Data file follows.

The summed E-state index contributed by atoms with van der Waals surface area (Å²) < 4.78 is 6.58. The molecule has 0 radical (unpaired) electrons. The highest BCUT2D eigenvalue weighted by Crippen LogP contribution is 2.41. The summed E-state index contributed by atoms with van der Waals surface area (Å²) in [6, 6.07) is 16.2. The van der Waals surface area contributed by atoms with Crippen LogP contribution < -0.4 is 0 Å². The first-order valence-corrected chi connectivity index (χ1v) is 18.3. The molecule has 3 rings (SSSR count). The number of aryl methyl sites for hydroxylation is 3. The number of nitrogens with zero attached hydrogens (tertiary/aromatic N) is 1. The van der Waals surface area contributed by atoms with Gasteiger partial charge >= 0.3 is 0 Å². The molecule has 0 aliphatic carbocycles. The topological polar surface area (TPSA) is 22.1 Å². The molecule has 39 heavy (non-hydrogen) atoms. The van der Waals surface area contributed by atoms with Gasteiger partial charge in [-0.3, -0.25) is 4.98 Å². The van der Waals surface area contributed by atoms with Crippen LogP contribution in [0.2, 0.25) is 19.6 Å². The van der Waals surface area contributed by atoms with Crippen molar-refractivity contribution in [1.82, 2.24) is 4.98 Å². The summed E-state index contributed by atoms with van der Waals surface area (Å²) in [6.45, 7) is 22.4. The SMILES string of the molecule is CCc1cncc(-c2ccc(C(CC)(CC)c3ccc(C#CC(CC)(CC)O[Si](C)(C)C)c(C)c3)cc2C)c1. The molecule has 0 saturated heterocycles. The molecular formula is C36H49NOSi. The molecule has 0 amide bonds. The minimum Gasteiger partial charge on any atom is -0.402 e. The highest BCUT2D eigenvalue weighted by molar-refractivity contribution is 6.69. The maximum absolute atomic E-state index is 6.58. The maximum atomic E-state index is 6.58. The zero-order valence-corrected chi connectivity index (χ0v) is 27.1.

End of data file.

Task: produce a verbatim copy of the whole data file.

The summed E-state index contributed by atoms with van der Waals surface area (Å²) < 4.78 is 6.58. The molecule has 0 radical (unpaired) electrons. The highest BCUT2D eigenvalue weighted by Crippen LogP contribution is 2.41. The summed E-state index contributed by atoms with van der Waals surface area (Å²) in [6, 6.07) is 16.2. The van der Waals surface area contributed by atoms with Crippen LogP contribution < -0.4 is 0 Å². The first-order valence-corrected chi connectivity index (χ1v) is 18.3. The molecule has 3 rings (SSSR count). The number of aryl methyl sites for hydroxylation is 3. The number of nitrogens with zero attached hydrogens (tertiary/aromatic N) is 1. The van der Waals surface area contributed by atoms with Gasteiger partial charge >= 0.3 is 0 Å². The molecule has 0 aliphatic carbocycles. The topological polar surface area (TPSA) is 22.1 Å². The molecule has 39 heavy (non-hydrogen) atoms. The van der Waals surface area contributed by atoms with Gasteiger partial charge in [-0.3, -0.25) is 4.98 Å². The van der Waals surface area contributed by atoms with Crippen LogP contribution in [0.2, 0.25) is 19.6 Å². The van der Waals surface area contributed by atoms with Crippen molar-refractivity contribution in [1.82, 2.24) is 4.98 Å². The summed E-state index contributed by atoms with van der Waals surface area (Å²) in [6.45, 7) is 22.4. The SMILES string of the molecule is CCc1cncc(-c2ccc(C(CC)(CC)c3ccc(C#CC(CC)(CC)O[Si](C)(C)C)c(C)c3)cc2C)c1. The molecule has 0 saturated heterocycles. The molecular formula is C36H49NOSi. The molecule has 0 amide bonds. The minimum Gasteiger partial charge on any atom is -0.402 e. The highest BCUT2D eigenvalue weighted by molar-refractivity contribution is 6.69. The maximum absolute atomic E-state index is 6.58. The maximum atomic E-state index is 6.58. The zero-order valence-corrected chi connectivity index (χ0v) is 27.1.